Thousands of protesters streamed into Washington Square Park Wednesday night for an “emergency rally” in support of immigrants and Muslims facing threats from President Trump. Organized by the Council on American-Islamic Relations (CAIR), the rally was held in response to two executive orders signed earlier in the day by President Trump: one threatening to strip federal funding from sanctuary cities (municipalities where local law enforcement and city agencies generally refuse to cooperate with federal immigration authorities), the other directing construction of a wall on the US-Mexico border.
Throughout the course of the night, elected officials, faith leaders, organizers, and activists called for solidarity with immigrants and Muslims, and spoke about the importance of maintaining New York’s status as a sanctuary city. “We are not the city of Donald Trump’s gilded skyscrapers,” began Albert Cahn, director of strategic litigation at CAIR. “We are not the city of Donald Trump’s Wall Street cabinet. We are the city of diversity and New Yorkers will not stay silent.”
The appeal to New York’s immigrant backbone, echoed by many of the other speakers, drew large cheers from the crowd, who responded with booming chants of “No Ban/No Wall” and sporadic calls to “Lock Him Up.” Perhaps the biggest applause line of the night came a few minutes later, when Public Advocate Letitia James urged New Yorkers to “stand up to the federal government, the bullies, and an administration that is too male, too pale, and too stale.”
(Scott Heins / Gothamist)
While the speakers made spirited appeals for defiance from under the Washington Square Arch, others in attendance were scrambling to prepare for Trump’s next anticipated executive action. Mohammad Golabi, a curator living in Crown Heights, huddled with fellow Iranian-American friends on the edge of the park’s fountain. His sister had received her visa just the previous day, he said, the culmination of a years-long process that would permit her to emigrate from Iran to the United States. But what might have been a joyous celebration was halted hours earlier, when the draft of an executive order suspending visas from seven Muslim-majority countries was released online.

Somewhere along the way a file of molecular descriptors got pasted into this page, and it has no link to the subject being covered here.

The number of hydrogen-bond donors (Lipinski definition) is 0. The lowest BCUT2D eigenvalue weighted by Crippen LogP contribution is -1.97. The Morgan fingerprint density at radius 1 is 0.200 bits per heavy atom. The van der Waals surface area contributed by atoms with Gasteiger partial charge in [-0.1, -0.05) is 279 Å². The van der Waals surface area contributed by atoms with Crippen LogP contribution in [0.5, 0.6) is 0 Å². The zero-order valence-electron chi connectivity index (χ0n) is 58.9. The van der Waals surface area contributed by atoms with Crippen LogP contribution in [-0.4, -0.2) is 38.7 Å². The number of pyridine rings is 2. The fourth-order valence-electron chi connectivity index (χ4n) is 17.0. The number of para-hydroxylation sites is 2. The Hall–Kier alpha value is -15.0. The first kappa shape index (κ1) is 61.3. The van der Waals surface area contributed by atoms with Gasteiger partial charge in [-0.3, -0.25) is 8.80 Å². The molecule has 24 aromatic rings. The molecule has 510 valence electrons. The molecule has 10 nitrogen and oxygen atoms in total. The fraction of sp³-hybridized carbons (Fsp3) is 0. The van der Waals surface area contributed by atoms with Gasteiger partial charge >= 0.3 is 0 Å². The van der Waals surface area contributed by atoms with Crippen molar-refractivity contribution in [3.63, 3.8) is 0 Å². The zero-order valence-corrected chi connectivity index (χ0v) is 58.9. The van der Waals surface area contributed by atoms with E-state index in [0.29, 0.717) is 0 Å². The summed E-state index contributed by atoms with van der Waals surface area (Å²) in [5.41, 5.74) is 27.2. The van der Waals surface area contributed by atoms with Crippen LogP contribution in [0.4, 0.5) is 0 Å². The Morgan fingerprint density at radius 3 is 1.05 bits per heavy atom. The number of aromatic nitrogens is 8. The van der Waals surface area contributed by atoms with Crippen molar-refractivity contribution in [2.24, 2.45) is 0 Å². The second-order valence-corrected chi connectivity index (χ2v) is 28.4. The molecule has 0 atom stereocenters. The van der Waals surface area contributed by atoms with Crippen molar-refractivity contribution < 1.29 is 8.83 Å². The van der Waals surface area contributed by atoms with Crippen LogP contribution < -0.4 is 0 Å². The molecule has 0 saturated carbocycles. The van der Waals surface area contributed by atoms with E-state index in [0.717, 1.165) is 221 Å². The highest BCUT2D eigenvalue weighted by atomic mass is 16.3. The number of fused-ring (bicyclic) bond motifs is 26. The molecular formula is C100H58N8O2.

“We got the news today that she cannot come to the country, because of the executive order,” Golabi said. “I know my family and friends all have someone who wants to come to visit, or they want to see their family in Iran. On a very human level, the need to see your family, it’s a basic thing."
The executive order, which Trump is expected to sign by the end of the week, would indefinitely ban Syrian refugees and temporarily suspend visas for immigrants from Iraq, Syria, Iran, Sudan, Libya, Somalia, and Yemen.
“We knew something bad would happen, but we were not really expecting this scale and this quickly,” added Sina Mesdaghi, an architect and Columbia graduate on a work visa from Iran. “Not only can I not visit my parents, but they cannot come here either. We’re basically frozen.”
Both men said they were concerned not only for their families abroad, but for Iranian-American friends who had temporarily left the United States. They wondered aloud about a colleague attending a conference in Canada and another friend on vacation in Mexico, and whether or not Trump’s executive action could void their legal status. As of now, it remains unclear if they’ll be permitted to return.
"I don’t even know where to begin right now—it’s just so stupid,” said Antonio Lopez, an employee of Housing Works. “My sister is a Mexican woman who just converted to Islam a few years ago, so I’m here for many reasons. I feel like I need to represent, and we need to resist.”
Monica Marks, a PhD student currently studying Middle Eastern Politics in Istanbul, said that Trump’s hateful rhetoric toward Muslims had caused her deep shame while living abroad. “I'm the beneficiary of so much love and support from Muslims, so for me it's really personal,” she said. “I have to do everything I can to throw my body in the way of policies that chip away at inclusion. I'm not afraid of Islam, but I am afraid of Trump and his agenda.”
Fear of Trump’s agenda - and recognition of the need for multi-ethnic solidarity in fighting that agenda - seemed to be a driving force in bringing out those who’d previously shunned political protests. Meret Openheim and Susan E. Meret, longtime members of the LGBT synagogue Congregation Beit Simchat Torah, said that while they’d not previously considered themselves political, Trump’s victory had left them with little choice but to join the protest movement. “We’re vulnerable as Jews and gay people, so we're siding with our friends,” said Meret. “Now on Friday afternoons we hold welcoming signs in front of mosques.”
The two women have attended several rallies since election day, and said they were glad to see the protests maintaining momentum after Saturday’s massive Women’s March.
“We have a country that is [over] 200 years old, and it could be gone in an instant if we don’t stand up for it,” added Openheim. “I think that’s politicized a lot of us.”